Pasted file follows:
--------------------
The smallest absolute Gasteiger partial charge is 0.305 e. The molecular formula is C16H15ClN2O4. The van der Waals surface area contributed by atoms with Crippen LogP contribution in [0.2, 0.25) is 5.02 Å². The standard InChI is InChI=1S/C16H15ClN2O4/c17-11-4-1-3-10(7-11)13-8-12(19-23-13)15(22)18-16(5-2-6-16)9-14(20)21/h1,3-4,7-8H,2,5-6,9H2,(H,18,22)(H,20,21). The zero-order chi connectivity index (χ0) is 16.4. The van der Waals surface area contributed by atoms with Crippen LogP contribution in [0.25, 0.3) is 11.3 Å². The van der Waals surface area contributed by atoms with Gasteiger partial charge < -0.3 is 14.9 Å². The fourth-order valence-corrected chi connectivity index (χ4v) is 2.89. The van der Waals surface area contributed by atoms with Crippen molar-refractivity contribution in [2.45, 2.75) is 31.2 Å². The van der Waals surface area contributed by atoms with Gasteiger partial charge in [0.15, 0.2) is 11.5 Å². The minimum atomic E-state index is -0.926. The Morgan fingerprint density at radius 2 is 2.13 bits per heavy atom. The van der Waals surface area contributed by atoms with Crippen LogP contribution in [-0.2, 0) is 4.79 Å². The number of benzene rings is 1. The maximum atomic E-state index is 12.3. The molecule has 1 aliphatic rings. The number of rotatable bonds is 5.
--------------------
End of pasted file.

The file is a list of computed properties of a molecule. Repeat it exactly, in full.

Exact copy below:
The smallest absolute Gasteiger partial charge is 0.305 e. The molecular formula is C16H15ClN2O4. The van der Waals surface area contributed by atoms with Crippen LogP contribution in [0.2, 0.25) is 5.02 Å². The standard InChI is InChI=1S/C16H15ClN2O4/c17-11-4-1-3-10(7-11)13-8-12(19-23-13)15(22)18-16(5-2-6-16)9-14(20)21/h1,3-4,7-8H,2,5-6,9H2,(H,18,22)(H,20,21). The zero-order chi connectivity index (χ0) is 16.4. The van der Waals surface area contributed by atoms with Crippen LogP contribution in [0.25, 0.3) is 11.3 Å². The van der Waals surface area contributed by atoms with Gasteiger partial charge < -0.3 is 14.9 Å². The fourth-order valence-corrected chi connectivity index (χ4v) is 2.89. The van der Waals surface area contributed by atoms with Crippen molar-refractivity contribution in [2.45, 2.75) is 31.2 Å². The van der Waals surface area contributed by atoms with Gasteiger partial charge in [0.15, 0.2) is 11.5 Å². The minimum atomic E-state index is -0.926. The Morgan fingerprint density at radius 2 is 2.13 bits per heavy atom. The van der Waals surface area contributed by atoms with Crippen LogP contribution in [-0.2, 0) is 4.79 Å². The number of benzene rings is 1. The maximum atomic E-state index is 12.3. The molecule has 1 aliphatic rings. The number of rotatable bonds is 5.